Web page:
This is the full funnel freedom podcast, supporting sales leaders, and managers to improve their...
This is the full funnel freedom podcast, supporting sales leaders, and managers to improve their sales funnels from people to prospects. I'm Hamish Knox. In this show, you'll learn how you can improve your results. Lead a great team and hit more targets with full funnel freedom. Welcome to episode four of the full funnel freedom podcast.Hamish Knox. In this episode, I'll be sharing ideas and insights on qualifying your ideal sales. So we've done the hard work we've got an opportunity, or at least someone has come to us and said, I'd like to explore this product or service with one of our salespeople. One of the core mindsets that. We coach our clients on, which was, uh, one of David Sandler's rules is sales professionals get paid on the information that they gather, not the information that they give and, you know, some people figure that out on their own.
And in fact, we've had plenty of clients who we've worked with, who have said to us, you know, I do all of this stuff naturally. And my response is, Hey, you know what? That's really awesome. I'd like it, if you did it intentionally, because if we're doing something naturally, what it really means is we're flying off the seat of our pants.
We're doing it when we're comfortable and we're not actually sticking to a process or following. So our qualifying of our ideal sales starts with our sales process. Our sales team knows what information they need to gather because we've documented it in the sales process. And today what we'll talk about is more, so the first couple of steps of your sales process, when I.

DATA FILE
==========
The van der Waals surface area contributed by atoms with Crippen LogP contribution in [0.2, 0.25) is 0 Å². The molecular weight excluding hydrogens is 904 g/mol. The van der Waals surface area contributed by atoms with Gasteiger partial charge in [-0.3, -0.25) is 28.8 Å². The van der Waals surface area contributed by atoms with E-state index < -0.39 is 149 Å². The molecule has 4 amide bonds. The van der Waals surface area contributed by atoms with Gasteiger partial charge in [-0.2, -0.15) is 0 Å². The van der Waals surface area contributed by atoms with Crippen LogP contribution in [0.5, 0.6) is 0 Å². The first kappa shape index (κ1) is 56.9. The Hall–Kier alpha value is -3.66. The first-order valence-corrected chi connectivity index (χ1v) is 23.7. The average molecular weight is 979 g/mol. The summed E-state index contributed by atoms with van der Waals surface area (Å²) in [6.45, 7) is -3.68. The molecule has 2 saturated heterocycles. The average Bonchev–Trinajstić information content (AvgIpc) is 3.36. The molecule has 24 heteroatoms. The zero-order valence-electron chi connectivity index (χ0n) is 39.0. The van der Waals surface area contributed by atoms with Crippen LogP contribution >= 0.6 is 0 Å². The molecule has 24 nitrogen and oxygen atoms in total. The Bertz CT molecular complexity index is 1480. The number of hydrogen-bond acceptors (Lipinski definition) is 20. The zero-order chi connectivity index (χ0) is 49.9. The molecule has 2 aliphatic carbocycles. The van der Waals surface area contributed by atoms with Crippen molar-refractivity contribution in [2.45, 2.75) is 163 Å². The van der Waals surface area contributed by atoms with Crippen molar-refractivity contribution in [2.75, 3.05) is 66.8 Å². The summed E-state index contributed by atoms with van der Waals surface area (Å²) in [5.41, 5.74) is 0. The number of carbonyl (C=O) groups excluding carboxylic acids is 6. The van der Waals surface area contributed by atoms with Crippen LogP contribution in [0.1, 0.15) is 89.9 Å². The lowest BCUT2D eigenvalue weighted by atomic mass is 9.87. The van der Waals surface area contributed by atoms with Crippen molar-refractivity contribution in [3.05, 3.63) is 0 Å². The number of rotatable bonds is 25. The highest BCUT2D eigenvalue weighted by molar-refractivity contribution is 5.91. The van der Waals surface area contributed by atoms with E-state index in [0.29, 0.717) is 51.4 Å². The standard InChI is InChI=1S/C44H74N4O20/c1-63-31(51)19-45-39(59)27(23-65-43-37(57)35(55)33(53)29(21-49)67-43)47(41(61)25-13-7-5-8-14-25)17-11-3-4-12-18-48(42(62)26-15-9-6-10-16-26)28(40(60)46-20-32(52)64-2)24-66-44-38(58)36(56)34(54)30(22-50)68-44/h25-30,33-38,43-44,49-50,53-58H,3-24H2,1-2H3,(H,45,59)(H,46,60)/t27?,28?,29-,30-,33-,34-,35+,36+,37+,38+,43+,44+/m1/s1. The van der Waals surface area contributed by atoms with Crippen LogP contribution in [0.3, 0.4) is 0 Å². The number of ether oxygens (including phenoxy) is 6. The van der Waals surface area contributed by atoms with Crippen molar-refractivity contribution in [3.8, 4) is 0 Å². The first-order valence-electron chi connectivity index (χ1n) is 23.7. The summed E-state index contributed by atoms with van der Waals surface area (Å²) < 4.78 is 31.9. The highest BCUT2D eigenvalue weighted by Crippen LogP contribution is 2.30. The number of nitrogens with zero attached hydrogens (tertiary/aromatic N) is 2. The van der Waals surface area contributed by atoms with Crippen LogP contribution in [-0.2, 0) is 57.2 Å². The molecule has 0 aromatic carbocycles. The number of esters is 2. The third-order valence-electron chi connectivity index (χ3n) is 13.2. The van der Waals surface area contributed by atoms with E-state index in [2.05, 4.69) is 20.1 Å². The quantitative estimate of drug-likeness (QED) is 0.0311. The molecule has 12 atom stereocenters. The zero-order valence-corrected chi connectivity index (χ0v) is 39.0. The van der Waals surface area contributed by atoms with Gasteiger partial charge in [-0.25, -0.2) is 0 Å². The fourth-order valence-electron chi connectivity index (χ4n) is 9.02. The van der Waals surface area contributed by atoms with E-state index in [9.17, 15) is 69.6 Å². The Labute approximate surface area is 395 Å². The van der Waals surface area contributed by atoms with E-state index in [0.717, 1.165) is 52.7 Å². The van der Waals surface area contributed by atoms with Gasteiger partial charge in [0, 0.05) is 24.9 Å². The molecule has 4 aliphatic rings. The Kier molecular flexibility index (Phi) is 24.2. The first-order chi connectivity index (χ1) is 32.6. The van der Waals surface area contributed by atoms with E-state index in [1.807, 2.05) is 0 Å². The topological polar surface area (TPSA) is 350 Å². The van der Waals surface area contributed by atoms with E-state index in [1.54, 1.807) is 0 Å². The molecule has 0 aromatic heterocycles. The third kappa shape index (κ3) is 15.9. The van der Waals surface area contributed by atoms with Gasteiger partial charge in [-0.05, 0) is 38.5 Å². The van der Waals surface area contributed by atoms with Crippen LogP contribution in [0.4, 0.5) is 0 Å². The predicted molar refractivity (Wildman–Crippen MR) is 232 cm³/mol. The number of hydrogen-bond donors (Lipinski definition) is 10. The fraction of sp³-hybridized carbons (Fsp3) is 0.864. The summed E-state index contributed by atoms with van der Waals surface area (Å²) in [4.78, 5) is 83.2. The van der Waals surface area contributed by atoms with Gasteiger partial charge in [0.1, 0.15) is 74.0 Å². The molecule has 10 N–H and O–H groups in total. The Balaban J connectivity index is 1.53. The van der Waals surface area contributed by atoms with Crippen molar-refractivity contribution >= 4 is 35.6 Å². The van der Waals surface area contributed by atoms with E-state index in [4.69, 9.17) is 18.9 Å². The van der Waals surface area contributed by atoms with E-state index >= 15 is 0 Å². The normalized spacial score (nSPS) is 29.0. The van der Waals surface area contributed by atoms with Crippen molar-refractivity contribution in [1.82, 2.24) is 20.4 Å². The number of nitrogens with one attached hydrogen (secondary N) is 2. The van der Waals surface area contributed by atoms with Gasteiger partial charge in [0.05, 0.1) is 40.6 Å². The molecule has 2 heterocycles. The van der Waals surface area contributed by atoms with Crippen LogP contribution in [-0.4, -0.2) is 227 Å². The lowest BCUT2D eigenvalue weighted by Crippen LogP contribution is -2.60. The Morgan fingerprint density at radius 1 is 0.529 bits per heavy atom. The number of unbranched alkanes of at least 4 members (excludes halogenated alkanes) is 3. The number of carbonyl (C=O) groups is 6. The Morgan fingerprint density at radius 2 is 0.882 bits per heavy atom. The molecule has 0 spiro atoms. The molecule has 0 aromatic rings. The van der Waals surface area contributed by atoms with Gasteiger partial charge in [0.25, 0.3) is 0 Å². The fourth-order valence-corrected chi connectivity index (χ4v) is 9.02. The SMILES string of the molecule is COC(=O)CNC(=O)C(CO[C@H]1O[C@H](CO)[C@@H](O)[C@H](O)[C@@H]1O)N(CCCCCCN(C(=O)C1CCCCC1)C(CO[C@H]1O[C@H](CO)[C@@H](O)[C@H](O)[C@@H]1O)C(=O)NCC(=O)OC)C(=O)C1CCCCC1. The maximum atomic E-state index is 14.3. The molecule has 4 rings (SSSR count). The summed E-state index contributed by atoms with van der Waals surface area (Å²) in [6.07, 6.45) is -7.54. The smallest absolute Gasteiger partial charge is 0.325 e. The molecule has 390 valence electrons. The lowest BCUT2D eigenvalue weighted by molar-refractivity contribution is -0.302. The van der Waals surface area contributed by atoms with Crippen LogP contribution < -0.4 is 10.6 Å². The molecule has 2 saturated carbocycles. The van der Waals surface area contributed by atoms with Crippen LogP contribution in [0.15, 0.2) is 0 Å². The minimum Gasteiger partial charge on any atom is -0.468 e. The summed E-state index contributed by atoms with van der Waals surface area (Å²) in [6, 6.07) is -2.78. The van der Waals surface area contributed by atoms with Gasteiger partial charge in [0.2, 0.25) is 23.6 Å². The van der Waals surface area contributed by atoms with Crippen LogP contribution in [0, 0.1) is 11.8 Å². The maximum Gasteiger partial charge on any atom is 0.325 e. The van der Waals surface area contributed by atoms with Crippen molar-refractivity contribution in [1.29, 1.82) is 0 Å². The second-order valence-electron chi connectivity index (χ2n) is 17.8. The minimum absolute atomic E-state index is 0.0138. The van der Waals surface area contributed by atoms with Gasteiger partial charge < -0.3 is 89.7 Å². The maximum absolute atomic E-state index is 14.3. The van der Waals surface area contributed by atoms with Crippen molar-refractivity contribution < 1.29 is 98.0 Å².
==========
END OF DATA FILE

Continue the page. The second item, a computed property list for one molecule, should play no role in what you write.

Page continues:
Share this idea with groups, I'll start off with the first stage of a sales process being called first contact, which is the first time that one of our salespeople interacts with a prospect, whether it's phone call, networking event, trade show, social selling, what have you. And then the next stage is the discovery stage.
And that's where we really do that deep dive into. In first contact. What I coach my clients to coach their salespeople to gather is information around five really key boxes. First is why, why is our prospect looking for this product or service at this time? Which leads into the why now? Why are they looking for it?
Now, third question that we want to understand is why us? Why are they reaching out to us specific? Some of our clients here, the well you're on our approved vendor list, which is the equivalent of well, so you exist. But what we're really wanting to get our salespeople to understand is that they are in the information gathering business and that surface level information that our prospects are likely to say to annual.
Is not the real reasons why they're going to end up working with us. So first three boxes again. Why, why are you looking for this? Why now? Why are you looking for it now? Why us? Why did you reach out to us specifically? Is it just because we exist and who knows? Maybe we're the straw dog or the third quote in this conversation.
Last two boxes. Number one, do you have any money set aside? No. Or, yes. At this point, that's all I want my salesperson to find out. Is, is there any sort of a budget set aside now I'll talk about in later episodes words that our salespeople can use that actually create mental friction. With our prospects that reduce their abilities to close a sale.
One of those is the word budget. I'd strongly encourage you to have your salespeople drop the word budget out of their vocabulary, because it does create a lot of mental and emotional friction with their prospects. And the last box is when are you hoping to have something implemented? Know when I sold software as a service.
And that was a really key question because when they wanted something in pigmented, which was probably yesterday was different than when they were going to make a decision, which was probably three months from now. The question around, when are you going to make a decision? Is one of the single dumbest questions that a salesperson can ask any prospect, because as my software service example just illustrated when they're going to make a decision and when they need the implemented are probably very, very different and actually may not work with our successful client onboarding and implementation process, which we're going to talk about in a future.